Coffee chat with Hayley Mundeva

One key thing excites me about future communications work in global health and development – it provides an opportunity to change a narrative.

Hayley is a communications specialist who has worked in various communications and storytelling roles for global health organizations. After specializing in global health during her university studies, she has since worked on global development projects for organizations including Girl Effect, the Canadian Coalition for Global Health Research, St. Michael’s Hospital and ThriveHire. Within her work, Hayley is most passionate about helping people and organizations find new ways to convey their stories and undertakings so they can achieve their goals and maximize their impacts.

Hayley Mundeva

What motivated you to get involved in global health?

As someone who was born in Nepal and has family roots in Canada, Australia and Tanzania, I’ve been fascinated with global affairs since—really—before I can remember.

Growing up, I was regularly exposed to different cultures and ways of thinking. I recall one time when I was visiting my Australian uncle, who lived in Singapore. He was sharing a few insights from his day with me, including how he held a meeting with 11 people, all from different countries. Although I was 12 years-old at the time, I asked him how he felt that diversity brought different perspectives and contributions to his work. Even then, I was fascinated with understanding people’s unique experiences and world views. 

In high school, I was therefore a bit of an odd-ball. I was pretty aware that my experience—of being a relatively privileged, white woman raised in Canada—was unique. I had access to a strong public education system, the ability to play sports after school, good medical coverage (which I witnessed firsthand as a teenager, when two members of my family were in a sudden medical emergency). I knew that access to such things wasn’t the norm for a lot of people.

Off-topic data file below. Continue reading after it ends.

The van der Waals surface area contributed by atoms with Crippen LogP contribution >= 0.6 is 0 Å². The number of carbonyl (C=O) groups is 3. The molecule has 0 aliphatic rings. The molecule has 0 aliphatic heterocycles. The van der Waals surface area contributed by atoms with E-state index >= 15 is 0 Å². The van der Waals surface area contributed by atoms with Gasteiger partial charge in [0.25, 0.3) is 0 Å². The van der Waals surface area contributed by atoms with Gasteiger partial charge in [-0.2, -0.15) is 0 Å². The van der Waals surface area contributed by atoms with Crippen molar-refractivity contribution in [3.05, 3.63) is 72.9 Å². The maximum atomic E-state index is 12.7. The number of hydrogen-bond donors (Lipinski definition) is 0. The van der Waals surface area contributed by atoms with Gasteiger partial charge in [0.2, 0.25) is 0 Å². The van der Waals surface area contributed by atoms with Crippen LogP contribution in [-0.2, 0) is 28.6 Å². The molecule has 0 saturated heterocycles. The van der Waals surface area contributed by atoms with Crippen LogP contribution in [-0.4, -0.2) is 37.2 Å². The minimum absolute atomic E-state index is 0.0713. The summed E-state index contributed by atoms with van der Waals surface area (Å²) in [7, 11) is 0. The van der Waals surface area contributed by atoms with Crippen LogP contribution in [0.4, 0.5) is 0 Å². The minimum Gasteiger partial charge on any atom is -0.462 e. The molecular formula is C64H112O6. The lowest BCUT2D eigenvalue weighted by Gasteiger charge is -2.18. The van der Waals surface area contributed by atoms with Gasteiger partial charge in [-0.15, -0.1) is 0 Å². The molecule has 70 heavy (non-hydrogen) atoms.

If I’m being fully honest, this inequity wasn’t something that just ‘intrigued’ me. On some days, I thought about it a lot—almost as if it were coming from a place of guilt. It felt as if I had been given access to plenty of opportunities, and I wasn’t doing enough with them… since then, I’ve come to the conclusion that guilt is never a healthy or sustainable motivator, but it was my experience, nonetheless.

By the time I entered the doors of UBC for my undergrad degree, I was keen to immerse myself in issues related to international development. In particular, to explore how structural determinants can either facilitate or impede a person’s quality of life. While at UBC, I was exposed to courses in global health and became pretty fixed on it—without one’s health, a person can’t truly enjoy all that life has to offer.

I later went on to pursue an MPH and then began working on projects aiming to strengthen health outcomes, namely in Tanzania, Ethiopia, Malawi, and now Rwanda where I’m based.

However, finally landing on a particular subspecialty—communications—in this big field called ‘global health’, took me a while.

What advice do you have for someone wanting to get involved in the type of work you do?  

Perhaps before I answer this question, I can take a step back and quickly summarize what Communications Specialists do.